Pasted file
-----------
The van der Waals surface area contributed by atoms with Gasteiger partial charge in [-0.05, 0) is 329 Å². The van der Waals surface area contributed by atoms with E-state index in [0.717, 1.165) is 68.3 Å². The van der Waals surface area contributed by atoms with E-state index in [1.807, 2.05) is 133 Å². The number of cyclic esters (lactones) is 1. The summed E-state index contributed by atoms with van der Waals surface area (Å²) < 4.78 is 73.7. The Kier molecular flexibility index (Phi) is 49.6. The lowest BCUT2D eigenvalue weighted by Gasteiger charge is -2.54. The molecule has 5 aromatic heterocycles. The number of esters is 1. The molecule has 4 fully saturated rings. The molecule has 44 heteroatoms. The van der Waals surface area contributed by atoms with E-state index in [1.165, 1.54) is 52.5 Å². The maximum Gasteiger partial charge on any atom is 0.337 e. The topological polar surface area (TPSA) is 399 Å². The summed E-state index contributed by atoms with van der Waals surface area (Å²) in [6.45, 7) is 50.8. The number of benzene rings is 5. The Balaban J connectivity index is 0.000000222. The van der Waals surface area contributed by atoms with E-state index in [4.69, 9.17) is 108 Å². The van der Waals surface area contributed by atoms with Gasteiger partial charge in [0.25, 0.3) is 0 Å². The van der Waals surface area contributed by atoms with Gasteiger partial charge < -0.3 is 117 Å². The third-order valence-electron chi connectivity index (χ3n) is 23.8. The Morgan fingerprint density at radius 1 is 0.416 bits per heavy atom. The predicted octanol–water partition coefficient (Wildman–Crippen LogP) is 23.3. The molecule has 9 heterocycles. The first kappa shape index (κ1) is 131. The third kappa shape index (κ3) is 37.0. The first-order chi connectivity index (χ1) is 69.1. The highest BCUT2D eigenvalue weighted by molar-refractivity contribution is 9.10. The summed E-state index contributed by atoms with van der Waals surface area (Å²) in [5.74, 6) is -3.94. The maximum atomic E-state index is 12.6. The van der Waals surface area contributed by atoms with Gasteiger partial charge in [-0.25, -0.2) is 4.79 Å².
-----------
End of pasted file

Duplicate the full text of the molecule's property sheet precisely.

The van der Waals surface area contributed by atoms with Gasteiger partial charge in [-0.05, 0) is 329 Å². The van der Waals surface area contributed by atoms with E-state index in [0.717, 1.165) is 68.3 Å². The van der Waals surface area contributed by atoms with E-state index in [1.807, 2.05) is 133 Å². The number of cyclic esters (lactones) is 1. The summed E-state index contributed by atoms with van der Waals surface area (Å²) < 4.78 is 73.7. The Kier molecular flexibility index (Phi) is 49.6. The lowest BCUT2D eigenvalue weighted by Gasteiger charge is -2.54. The molecule has 5 aromatic heterocycles. The number of esters is 1. The molecule has 4 fully saturated rings. The molecule has 44 heteroatoms. The van der Waals surface area contributed by atoms with E-state index in [1.165, 1.54) is 52.5 Å². The maximum Gasteiger partial charge on any atom is 0.337 e. The topological polar surface area (TPSA) is 399 Å². The summed E-state index contributed by atoms with van der Waals surface area (Å²) in [6.45, 7) is 50.8. The number of benzene rings is 5. The Balaban J connectivity index is 0.000000222. The van der Waals surface area contributed by atoms with E-state index in [4.69, 9.17) is 108 Å². The van der Waals surface area contributed by atoms with Gasteiger partial charge in [0.25, 0.3) is 0 Å². The van der Waals surface area contributed by atoms with Gasteiger partial charge < -0.3 is 117 Å². The third-order valence-electron chi connectivity index (χ3n) is 23.8. The Morgan fingerprint density at radius 1 is 0.416 bits per heavy atom. The predicted octanol–water partition coefficient (Wildman–Crippen LogP) is 23.3. The molecule has 9 heterocycles. The first kappa shape index (κ1) is 131. The third kappa shape index (κ3) is 37.0. The first-order chi connectivity index (χ1) is 69.1. The highest BCUT2D eigenvalue weighted by molar-refractivity contribution is 9.10. The summed E-state index contributed by atoms with van der Waals surface area (Å²) in [5.74, 6) is -3.94. The maximum atomic E-state index is 12.6. The van der Waals surface area contributed by atoms with Gasteiger partial charge in [-0.25, -0.2) is 4.79 Å².